While the Asian giant hornets would not find the middle of the U.S. particularly friendly, there are large stretches of both the east and west coasts of the country that could accommodate them, if transported there by humans.
Gibbs says, “The number I've seen is that they could spread 50-60 miles per year. It's hard to see how they'd get to the Midwest or East Coast without hitchhiking on a truck or train, or by cargo ship (which is presumably how they got to Washington).”
What to do if you think you’ve found one in your yard
First thing: Don’t panic. The circumstances have to be just right for an Asian giant hornet sighting, and the chance that you could find one in your yard is highly unlikely, even if you do live in murder hornet country.
Also, consider the time of year. As Asian giant hornets are dormant over the winter season, it’s even more unlikely you’ll spot one before April.
Andrew Greess, owner of Quality Equipment & Spray, a pest control company that’s been operating out of Phoenix, Arizona, for more than 25 years, says, “They typically begin seeking food in April, and they’re usually most aggressive during the late summer and fall. It’s during that period that they normally attack colonies of honeybees.”
For your safety, you should not try to eradicate the nest on your own—the hornets can sting through beekeeping gear, and the venomous sting does not feel nice.
Generally speaking, scientists want to find the hornets alive, so they can tag them and track them back to their nest. With this in mind, it may seem counterintuitive to call a pest control expert to handle the problem, but both Greess and Gibbs agree you should.
“You should enlist the services of a pest control professional who is trained in the application of pesticide chemicals,” says Greess.
Gibbs says that “an exterminator may be appropriate, even in northwest Washington. If it is one of these [Asian giant hornets], an exterminator should be able to recognize it as not his or her usual target. And they can collect some dead specimens and have them identified.”
Not panicking will yield the best results for everyone. “The probability of these being ‘murder hornets’ is really low, and state and USDA officials probably have other things to do than chase these down,” Gibbs emphasizes. “If you do find really big hornets, over twice big as any you've ever seen, that's when you want to contact the state [where you live] or the USDA.”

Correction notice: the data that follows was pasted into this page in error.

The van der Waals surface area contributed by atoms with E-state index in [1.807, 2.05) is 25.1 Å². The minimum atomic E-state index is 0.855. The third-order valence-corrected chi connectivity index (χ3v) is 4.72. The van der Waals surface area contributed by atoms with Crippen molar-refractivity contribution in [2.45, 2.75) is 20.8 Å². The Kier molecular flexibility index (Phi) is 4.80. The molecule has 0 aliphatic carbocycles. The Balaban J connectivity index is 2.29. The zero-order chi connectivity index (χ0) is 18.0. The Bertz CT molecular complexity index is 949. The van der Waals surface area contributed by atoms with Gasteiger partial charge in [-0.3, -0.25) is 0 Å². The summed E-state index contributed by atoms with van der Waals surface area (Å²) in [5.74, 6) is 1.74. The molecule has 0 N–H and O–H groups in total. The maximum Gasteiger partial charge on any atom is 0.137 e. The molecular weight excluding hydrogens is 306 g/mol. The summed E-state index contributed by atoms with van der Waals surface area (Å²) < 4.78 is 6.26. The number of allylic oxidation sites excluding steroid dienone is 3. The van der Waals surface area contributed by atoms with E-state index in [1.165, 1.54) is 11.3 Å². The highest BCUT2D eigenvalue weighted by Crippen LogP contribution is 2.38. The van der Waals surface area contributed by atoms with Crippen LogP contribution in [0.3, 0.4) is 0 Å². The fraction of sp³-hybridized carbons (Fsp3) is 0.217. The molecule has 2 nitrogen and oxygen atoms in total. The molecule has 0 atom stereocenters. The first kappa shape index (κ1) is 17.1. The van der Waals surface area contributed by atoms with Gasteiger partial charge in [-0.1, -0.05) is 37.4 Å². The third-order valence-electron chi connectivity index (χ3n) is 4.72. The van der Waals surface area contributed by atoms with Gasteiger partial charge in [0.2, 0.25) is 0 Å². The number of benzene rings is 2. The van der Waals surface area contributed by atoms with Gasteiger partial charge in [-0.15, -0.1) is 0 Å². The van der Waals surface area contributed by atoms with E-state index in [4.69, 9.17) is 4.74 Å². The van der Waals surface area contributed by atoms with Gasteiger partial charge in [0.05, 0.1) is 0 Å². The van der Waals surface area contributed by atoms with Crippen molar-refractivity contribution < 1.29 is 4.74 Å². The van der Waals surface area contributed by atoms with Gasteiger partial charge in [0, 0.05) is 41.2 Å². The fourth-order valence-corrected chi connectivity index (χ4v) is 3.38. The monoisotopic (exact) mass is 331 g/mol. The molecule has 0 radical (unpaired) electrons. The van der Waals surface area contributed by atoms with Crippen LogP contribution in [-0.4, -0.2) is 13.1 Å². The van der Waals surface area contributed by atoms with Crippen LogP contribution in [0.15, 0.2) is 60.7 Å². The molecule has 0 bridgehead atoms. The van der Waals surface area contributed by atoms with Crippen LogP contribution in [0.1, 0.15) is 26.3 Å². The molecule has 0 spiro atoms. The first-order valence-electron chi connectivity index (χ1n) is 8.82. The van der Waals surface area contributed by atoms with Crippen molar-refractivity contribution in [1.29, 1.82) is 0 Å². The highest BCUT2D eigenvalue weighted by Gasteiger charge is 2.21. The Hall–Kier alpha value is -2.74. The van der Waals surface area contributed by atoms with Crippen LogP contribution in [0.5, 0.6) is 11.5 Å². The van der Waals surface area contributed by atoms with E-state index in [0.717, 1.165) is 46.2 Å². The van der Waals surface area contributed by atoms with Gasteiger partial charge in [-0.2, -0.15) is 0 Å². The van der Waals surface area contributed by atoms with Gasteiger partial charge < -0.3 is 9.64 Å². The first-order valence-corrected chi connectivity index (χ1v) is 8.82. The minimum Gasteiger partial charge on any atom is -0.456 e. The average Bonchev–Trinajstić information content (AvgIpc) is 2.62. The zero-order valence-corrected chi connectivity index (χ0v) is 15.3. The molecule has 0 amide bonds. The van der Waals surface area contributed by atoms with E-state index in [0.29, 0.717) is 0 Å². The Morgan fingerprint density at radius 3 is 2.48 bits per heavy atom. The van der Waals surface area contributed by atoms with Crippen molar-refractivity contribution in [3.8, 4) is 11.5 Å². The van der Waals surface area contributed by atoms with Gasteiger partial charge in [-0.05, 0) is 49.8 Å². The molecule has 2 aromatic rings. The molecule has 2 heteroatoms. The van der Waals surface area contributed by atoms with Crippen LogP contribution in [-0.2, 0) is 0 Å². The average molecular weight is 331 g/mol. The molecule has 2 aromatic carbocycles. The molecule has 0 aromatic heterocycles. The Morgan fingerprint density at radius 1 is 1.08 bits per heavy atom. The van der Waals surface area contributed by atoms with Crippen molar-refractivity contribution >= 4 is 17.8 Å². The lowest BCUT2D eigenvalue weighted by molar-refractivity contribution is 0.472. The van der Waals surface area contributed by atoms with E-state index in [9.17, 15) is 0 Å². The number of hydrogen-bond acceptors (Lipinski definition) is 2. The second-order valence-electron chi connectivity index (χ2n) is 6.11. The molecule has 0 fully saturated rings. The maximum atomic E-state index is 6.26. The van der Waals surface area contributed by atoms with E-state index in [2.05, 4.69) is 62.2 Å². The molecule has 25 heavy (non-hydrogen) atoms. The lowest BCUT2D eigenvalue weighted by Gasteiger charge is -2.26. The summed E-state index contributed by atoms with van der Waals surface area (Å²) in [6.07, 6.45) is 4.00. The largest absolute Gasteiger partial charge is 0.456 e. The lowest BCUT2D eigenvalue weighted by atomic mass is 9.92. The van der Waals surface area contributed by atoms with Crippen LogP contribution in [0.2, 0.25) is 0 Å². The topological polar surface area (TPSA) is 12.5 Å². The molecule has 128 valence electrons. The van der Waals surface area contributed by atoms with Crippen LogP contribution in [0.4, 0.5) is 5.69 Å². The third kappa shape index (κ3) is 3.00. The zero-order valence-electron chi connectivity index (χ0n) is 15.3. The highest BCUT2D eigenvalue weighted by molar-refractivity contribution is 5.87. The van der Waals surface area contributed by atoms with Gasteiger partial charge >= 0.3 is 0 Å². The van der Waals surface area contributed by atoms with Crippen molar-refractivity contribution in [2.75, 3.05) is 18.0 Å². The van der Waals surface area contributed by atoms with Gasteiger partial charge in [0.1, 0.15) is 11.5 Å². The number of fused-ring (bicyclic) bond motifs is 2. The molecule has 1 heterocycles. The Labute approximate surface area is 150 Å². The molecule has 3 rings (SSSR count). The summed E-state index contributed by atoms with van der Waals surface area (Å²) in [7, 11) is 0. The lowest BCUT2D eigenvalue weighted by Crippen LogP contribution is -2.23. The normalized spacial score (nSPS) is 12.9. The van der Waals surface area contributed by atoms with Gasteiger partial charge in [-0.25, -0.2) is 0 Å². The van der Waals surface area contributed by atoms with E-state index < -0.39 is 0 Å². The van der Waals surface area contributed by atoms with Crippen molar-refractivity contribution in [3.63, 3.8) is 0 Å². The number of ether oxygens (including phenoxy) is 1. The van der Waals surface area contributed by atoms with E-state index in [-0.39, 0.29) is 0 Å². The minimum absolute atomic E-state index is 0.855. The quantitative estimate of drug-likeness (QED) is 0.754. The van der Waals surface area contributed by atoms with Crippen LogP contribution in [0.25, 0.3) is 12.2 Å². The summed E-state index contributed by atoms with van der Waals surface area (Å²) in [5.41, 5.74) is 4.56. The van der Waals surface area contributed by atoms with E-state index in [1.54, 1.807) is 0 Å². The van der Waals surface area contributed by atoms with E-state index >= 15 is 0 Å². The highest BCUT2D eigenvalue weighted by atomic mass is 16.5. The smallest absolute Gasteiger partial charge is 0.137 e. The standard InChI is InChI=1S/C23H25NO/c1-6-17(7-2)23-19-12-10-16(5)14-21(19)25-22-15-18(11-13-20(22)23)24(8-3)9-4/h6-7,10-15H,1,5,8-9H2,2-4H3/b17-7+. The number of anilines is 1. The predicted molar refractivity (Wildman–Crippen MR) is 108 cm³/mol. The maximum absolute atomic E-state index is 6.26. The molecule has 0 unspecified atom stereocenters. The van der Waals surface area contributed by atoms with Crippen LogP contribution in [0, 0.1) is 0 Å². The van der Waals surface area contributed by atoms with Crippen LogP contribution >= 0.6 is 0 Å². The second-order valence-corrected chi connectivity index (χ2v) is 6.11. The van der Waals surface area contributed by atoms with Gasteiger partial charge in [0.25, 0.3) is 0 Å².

You can quickly and easily report your sighting on the Washington State Department of Agriculture’s website.
Tips for keeping bees, hornets, and wasps away
While your risk of encountering a murder hornet is low, you will likely have to deal with the average variety of bees, hornets, wasps, and yellow jackets in your environment at some point.
Since bees and wasps are attracted to sweet smells and flavors—like nectar—don’t leave sugary drinks, soda (especially in cans), or juice unattended outside, like on your patio table. Likewise, don’t leave trash laying around.
Bees and wasp species don’t like certain natural scents, which you can incorporate around an area where you like to congregate, such as your patio or the kids’ swing set. Plantings like lavender, garlic, spearmint, lemongrass, and eucalyptus should do the trick.
Keep your patio furniture aesthetic more neutrally toned or in darker hues, since bees are attracted to bright colors. You don’t want to be confused for a flower.
Regularly inspect areas where bees and wasps like to make nests. This includes roof overhangs and eaves, under decks, in sheds, around railings, empty pipes, and inside the legs of some patio furniture.
If you find a nest, and it’s small (like the size of a golf ball or baseball), you can probably take care of it yourself using a spray at night. But if it's any larger, the safer bet to prevent an angry swarm from chasing you around your yard, is to call in an exterminator.